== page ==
Two recent questions impressed upon me how widespread is the impulse for back-seat driving in matters of social import. The first: “Can you suggest a man big enough to head a citizens’ committee that could cope with campus strife and other breakdowns in law and order?” My answer: “He doesn’t exist.” The second: “Should we not insist that economics be taught in all high schools?” My answer: “No.”
How gentle these questions, and how seemingly far removed from the authoritarian mentality! Yet, this way of looking at problems other than our own reveals a lack of understanding of the driver-training process, whether it be driving a car or working out one’s own destiny. This way of looking at social problems, however innocently, is the genesis of authoritarianism. It reveals an unawareness of how freedom works.
As for driving a car, suppose you had to mentally formulate and word the message before each move of the wheel, each touch of the brake or the accelerator. Messages from the eye to the brain to the hands and feet are far too slow; you couldn’t drive. If you are a competent driver, all of these movements have been relegated to the conditioned reflexes. Your thinking is reserved for the unexpected on the road, how to avoid hitting or getting hit by other drivers, and where it is you want to go.
Now, suppose that instructions from a back-seat driver are substituted for both your thinking and your conditioned reflexes, that you are downgraded to an automaton. The thinking, more than likely, will be inferior to your own. But even more serious, conditioned reflexes would not be in operation at all. In view of the fact that conditioned reflexes cannot be transplanted, split-second actions and reactions are out of the question; car driving becomes an utter impossibility. However, up to this point, I am only pointing out the obvious.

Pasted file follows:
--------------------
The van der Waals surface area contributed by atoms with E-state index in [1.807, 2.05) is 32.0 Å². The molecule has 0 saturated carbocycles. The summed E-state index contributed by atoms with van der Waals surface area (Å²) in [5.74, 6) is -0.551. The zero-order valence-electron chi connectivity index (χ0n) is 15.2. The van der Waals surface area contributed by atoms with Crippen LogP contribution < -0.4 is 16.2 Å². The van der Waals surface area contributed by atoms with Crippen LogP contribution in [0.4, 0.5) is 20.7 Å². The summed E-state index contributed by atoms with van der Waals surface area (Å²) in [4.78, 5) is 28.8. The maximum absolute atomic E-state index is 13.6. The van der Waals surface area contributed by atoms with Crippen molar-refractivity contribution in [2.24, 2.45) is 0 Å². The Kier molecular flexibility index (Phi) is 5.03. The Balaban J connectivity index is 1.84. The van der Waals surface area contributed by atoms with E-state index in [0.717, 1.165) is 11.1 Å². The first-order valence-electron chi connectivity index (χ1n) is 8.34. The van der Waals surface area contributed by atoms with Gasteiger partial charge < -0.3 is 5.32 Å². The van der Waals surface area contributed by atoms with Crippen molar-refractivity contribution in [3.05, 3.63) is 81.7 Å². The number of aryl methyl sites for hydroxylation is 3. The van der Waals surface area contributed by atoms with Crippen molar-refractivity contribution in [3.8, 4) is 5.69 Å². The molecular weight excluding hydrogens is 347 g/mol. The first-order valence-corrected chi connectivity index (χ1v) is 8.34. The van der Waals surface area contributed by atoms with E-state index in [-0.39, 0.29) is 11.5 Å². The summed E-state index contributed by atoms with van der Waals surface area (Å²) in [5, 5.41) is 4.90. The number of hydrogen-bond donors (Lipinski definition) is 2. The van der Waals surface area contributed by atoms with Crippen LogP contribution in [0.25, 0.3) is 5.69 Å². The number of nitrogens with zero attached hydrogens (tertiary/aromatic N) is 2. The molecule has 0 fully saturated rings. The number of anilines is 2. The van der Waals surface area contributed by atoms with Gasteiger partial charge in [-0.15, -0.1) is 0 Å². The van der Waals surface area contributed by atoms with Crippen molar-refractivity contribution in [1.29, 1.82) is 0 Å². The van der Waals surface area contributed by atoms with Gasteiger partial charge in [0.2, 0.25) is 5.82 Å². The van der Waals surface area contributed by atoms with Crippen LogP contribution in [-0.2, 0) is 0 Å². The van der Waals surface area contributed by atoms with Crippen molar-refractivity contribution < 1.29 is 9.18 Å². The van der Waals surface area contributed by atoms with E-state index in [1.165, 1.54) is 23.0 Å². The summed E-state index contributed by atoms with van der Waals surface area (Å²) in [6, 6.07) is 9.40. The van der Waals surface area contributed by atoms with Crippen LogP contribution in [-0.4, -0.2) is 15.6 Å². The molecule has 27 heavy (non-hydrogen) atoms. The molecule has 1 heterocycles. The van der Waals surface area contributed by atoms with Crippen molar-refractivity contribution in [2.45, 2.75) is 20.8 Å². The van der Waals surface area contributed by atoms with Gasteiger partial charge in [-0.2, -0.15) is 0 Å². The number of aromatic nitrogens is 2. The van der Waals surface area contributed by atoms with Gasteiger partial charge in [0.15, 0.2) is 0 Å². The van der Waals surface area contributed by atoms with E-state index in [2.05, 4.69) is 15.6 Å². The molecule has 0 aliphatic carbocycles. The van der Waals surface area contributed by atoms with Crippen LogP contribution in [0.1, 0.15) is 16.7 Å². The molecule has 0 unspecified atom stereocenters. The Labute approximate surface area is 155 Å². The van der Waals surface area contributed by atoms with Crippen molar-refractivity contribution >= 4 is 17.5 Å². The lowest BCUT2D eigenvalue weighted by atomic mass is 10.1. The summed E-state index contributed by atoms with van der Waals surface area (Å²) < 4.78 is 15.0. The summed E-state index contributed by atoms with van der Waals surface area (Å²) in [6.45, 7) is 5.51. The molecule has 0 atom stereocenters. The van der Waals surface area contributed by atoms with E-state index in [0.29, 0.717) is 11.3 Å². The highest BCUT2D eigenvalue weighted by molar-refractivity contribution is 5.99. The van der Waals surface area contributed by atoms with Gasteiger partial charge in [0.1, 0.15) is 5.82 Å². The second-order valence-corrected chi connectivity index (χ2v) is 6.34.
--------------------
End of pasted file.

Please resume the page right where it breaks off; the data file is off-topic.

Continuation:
Not so obvious is what happens in the case of social back-seat drivers. We who would play that role are unable to imagine a good and flourishing society except as others are guided by our lights. We insist on minding the business of others which, were they to heed us, would make them less competent than they are now, whatever that level. We fail to grasp this point only because we do not understand how freedom works.
Parenthetically, I concede that it is correct in principle, as well as necessary, to formalize and enforce the taboos against destructive activities: fraud, violence, and so on. Invoking a common justice and keeping the peace is what government is for. And this is as far as any of us should ever go in interfering with the actions of others. This is another way of saying that, when it comes to creative activities, let us be done with contriving what others should do and how they shall act. Leave them alone except, of course, when our counsel or tutorship is sought. And have faith that their behavior will be superior to their performance under our intrusive prescriptions.
Upon what is such a faith founded? It rests upon the fact that numerous complex faculties are singularly and exclusively manifested in each person who lives on this earth. These include not only the power to think and the conditioned reflexes employed as when driving a car, but also inventiveness, intuition, the ability to will, choose, decide; in a word, volition. Every iota of human creativity stems from these discrete, unique sources, these individual wellsprings—dynamos, so to speak, varying in power from very low to very high. Nor has the make-up or combination of faculties in any one of these power sources ever been duplicated in any other. Each person is unique.